Solar Prep

Yet people spend millions of dollars on homes to get their kids into the Highland Park school district. The reality of the situation is — if you are a parent who is able to provide a stable environment for your child, they are likely going to do well based on that fact alone.

This isn’t to say that some schools aren’t better than others. But when parents pick schools, they are like baseball executives picking players before the year 2000 — they basically looked at batting average and a player’s physical stature. But with more data and analysis, they’ve found that batting average is actually a really terrible statistic to measure a players’ value. The baseball world is now run on the basis of much deeper analytics in context. How does a batter do in certain situations that can lead to more wins? An entirely new language of statistics and strategy has sprung from this insight.

There is perhaps hope in education to bring about the same thing — a better understanding of which schools are actually performing well. This is not a small undertaking and not an easy political one. It is hard to build a data model which accurately gauges a teacher’s value, for instance. Same with schools overall. But there is a push to make this happen both in the K-12 and college space because an imperfect model (that will be improved with time) is far better than none at all. The new A-F accountability system in Texas for instance, while not perfect, is a much better system for identifying and comparing schools based on socioeconomic factors than the current ‘Improvement Required’ metric. And across the country, researchers are poring over more and more data to find out what’s really working. A recent New York Times article looked at research out of Stanford:

based on some 300 million elementary-school test scores across more than 11,000 school districts, tweaks conventional wisdom in many ways. Some urban and Southern districts are doing better than data typically suggests. Some wealthy ones don’t look that effective. Many poor school systems do. This picture, and Chicago’s place in it, defy how we typically think about wealth and education in America.

But that perception hasn’t shifted to the masses who still largely view a school’s quality based solely on the students within them. From the NYT article:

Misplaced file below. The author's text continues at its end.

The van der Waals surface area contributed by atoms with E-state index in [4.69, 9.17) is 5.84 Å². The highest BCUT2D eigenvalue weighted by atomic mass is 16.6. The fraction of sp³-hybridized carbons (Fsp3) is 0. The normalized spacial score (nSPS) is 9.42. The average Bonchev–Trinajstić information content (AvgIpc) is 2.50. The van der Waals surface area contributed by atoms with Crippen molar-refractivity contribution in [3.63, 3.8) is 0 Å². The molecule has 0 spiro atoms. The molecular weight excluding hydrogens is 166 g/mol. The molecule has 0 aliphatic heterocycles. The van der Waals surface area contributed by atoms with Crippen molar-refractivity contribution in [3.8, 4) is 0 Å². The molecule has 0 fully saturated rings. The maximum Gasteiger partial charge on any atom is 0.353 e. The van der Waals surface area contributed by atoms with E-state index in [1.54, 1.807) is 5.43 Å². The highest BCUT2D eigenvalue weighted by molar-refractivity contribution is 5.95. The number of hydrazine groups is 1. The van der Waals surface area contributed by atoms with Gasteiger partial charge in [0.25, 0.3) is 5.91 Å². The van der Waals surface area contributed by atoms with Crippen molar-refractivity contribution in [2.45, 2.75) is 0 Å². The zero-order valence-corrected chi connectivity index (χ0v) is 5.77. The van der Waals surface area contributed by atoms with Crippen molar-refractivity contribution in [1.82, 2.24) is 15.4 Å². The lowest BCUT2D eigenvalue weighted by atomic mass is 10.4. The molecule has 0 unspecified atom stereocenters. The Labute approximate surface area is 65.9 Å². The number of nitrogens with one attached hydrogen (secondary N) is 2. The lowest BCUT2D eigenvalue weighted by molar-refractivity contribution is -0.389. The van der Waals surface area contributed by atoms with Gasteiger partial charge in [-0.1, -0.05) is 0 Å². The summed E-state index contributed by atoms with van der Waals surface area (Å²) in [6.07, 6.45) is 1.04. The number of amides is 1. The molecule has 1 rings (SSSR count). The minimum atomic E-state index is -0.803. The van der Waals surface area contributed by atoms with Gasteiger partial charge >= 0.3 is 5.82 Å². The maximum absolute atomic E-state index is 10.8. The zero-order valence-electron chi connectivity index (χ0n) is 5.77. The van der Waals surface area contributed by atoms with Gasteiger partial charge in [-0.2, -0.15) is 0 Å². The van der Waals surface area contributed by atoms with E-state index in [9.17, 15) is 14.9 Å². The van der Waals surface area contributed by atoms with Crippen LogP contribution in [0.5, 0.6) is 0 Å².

parents who rely on publicly available test scores to identify what they believe are the best school districts — and so the best places to live…are using the wrong metric.

You shouldn’t be embarrassed to send your kid to DISD and you shouldn’t feel like King Arthur for sending your kid to Highland Park.


Toyota recently moved their headquarters to DFW and apparently went to Plano because of the ‘schools.’ Well DISD beat Plano ISD 14–3 in these same tests.

Amazon is apparently considering creating their HQ2 in Dallas. Likely a large part of this discussion will be about the schools, and a large part of the discussion will center around the lack of quality education in the city of Dallas. And that’s a garbage argument. Look at the data at the bottom of the article and see how DISD compares not only to HP, but other districts like McKinney, Plano, Allen, Frisco, Prosper, Grapevine, Coppell and all the other districts up north where new headquarters are being built. DISD consistently scores better.

My guess is there aren’t going to be many Amazon employees whose children qualify as ‘poor’ and Amazon CEO has stressed the importance of diversity and inclusion in his company philosophy:

“It’s not only that diversity and inclusion are good for our business. It’s more fundamental than that — it’s simply right.” — Jeff Bezos

I hope a data savvy company like Amazon who also holds beliefs of diversity and inclusion don’t succumb to the lazy geographic selection that only exacerbates segregation by race and income which, deepens divides and grows both concentrated poverty and concentrated wealth — both of which have many negative downsides.

Kids growing up in concentrated poverty see fewer examples of adult success and thus lower expectations. Kids with poor parents do better in schools when mixed into schools with more wealthy peers . And kids growing up in concentrated wealth get a warped perception of how the world really works in their bubble.

Amazon is constantly giving me recommendations. I have a recommendation for them. If you come to Dallas, you don’t need to go to the suburbs…don’t judge a book by its cover.

Scores (appendix)

Scores for white, non-economically disadvantaged kids

3rd Grade

4th Grade

5th Grade

6th Grade

7th Grade

8th Grade